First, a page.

Legal Briefing – Powers of Attorney

After Denzil Lush, recently retired Senior Judge in the Court of Protection, said that he would never sign a Lasting Power of Attorney because it was open to abuse, we look at how people can make the right decision for their future, to protect themselves and their money.

What is a Lasting Power of Attorney?

A Lasting Power of Attorney (LPA) is a document which you sign that authorises other people that you choose to make decisions about your money and your home; or your health and welfare.

Why do I need one? Or two?

Age or unforeseen accident can mean you find it difficult to manage your money or make decisions yourself.  The LPA allows YOU to choose who helps you as and when you need help.

What are the risks if I don’t have one?

If you do not have an LPA, your money and property cannot be used to support you.  The Court must be asked to appoint a Deputy.  It can take more than 6 months for a Deputy to be appointed, longer if there is dispute in your family about who should be the Deputy.  Until the Deputy is appointed, your assets are frozen, and cannot be used to support you.

The Court application is slow, and more expensive than signing an LPA.  There are further costs on an annual basis as the Court will supervise the actions your Deputy takes, and will require an insurance bond is in place to protect you.  All of these costs are paid from your assets.  The person who is appointed Deputy may not be the person you would want to assist you.

If the decisions are about issues such as where you live, who looks after you and what health care treatment you need, it is rare for the Court to appoint a Deputy to make the decisions.  Social Services will consult with those involved in your care and with your family to try to get an agreement but if no agreement can be made, Social Services have the power to make a Best Interests decision.  The doctor who is treating you will make all health decisions.

What are the risks if I do have one?

The legislation that created LPAs did not put in place any automatic regulation or review of the way an attorney manages the donor’s assets.  There is no requirement for the attorney to hold insurance to protect the donor.  If the attorney is suspected of fraud using the LPA, the Office of the Public Guardian (OPG) can investigate, and ask the Court of Protection to remove the attorney.

It is thought that a lot of fraud goes undetected and unreported to the OPG, which is an irony since the reason the government gave for replacing Enduring Powers of Attorney with LPAs in 2007 was, in part, to protect against fraud.

What can I do to make sure my money is safe when I have a Lasting Power of Attorney?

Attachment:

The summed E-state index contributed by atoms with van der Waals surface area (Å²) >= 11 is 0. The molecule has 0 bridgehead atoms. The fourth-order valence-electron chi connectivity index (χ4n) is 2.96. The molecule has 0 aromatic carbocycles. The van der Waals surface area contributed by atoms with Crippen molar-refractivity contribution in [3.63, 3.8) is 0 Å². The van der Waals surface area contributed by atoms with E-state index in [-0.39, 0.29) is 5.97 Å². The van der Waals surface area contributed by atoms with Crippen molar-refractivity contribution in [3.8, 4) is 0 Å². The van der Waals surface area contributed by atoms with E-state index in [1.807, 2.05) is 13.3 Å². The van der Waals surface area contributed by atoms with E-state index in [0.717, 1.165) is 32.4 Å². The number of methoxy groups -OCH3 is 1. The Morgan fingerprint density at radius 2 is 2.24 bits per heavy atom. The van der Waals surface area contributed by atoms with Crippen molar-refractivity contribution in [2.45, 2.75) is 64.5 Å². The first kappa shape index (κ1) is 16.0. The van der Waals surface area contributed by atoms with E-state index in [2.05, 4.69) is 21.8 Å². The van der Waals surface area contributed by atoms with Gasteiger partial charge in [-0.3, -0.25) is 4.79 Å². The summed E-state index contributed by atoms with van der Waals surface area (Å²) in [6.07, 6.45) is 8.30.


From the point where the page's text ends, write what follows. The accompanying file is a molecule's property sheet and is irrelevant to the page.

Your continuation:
Take advice over who you should appoint as an attorney – do they have the necessary skills and are they trustworthy?

Write protections into the LPA.  You can require the bank accounts and assets are audited once a year.

Appoint professional attorneys who already have insurance to protect you – such as solicitors.

What can my family or friends do if someone steals my money using the Lasting Power of Attorney?

If they report their suspicions to your local authority adult safeguarding team, that team should ensure the police investigate.  If not, report the concerns direct to the police. You should also report your concerns to the OPG.  Abuse of any kind of a vulnerable person is a criminal offence.

They should also speak to you and discuss their concerns, as you are able to revoke an LPA if you understand the consequences of doing so.

If you are able to manage your accounts yourself, you can notify the bank you want to end your attorney’s access to your accounts, but you will need to follow this up with a formal cancellation of the LPA.

Will anyone check on how my money is being spent?

The situation is different depending on whether you still have capacity to make decisions and are being helped by the attorney, or whether you have lost capacity.

If you have capacity and are being assisted by the attorney, you are still entitled to receive bank statements, have your own bank card and speak to the bank yourself so you can check what is going on.

If you have lost capacity,  unless you include a formal requirement to have your accounts audited annually in the LPA, no one will automatically check on how your money is being spent.


It is unrealistic to suggest that most people should rely on Deputyships.  The Family Court statistics for the first quarter of 2017 (the most recent available) show the Court of Protection dealt with 4,066 applications for the appointment of a Deputy for Property and Financial Affairs.  In the same period, 186,169 LPAs were registered with the OPG. If 50% of these were for Property and Affairs, and only 20% of those were to be used immediately it would mean the Court would suddenly face an additional 18,616 Deputyship applications to deal with in one 3 month period.  It would start to take far longer than 6 months for the Deputyship appointments to be made.

Realistically, a better solution is to take advice on including safeguards in the LPAs, and to avoid situations to arise where people are able to sign LPAs without taking proper advice on the skills an attorney requires.

For advice and help when deciding how to protect yourself and your assets, please contact Phillipa Bruce-Kerr on

01242 246 430 or at

Phillipa Bruce-Kerr
Direct Dial: +44 (0)1242 246430
Mobile: +44 (0)7725 242 162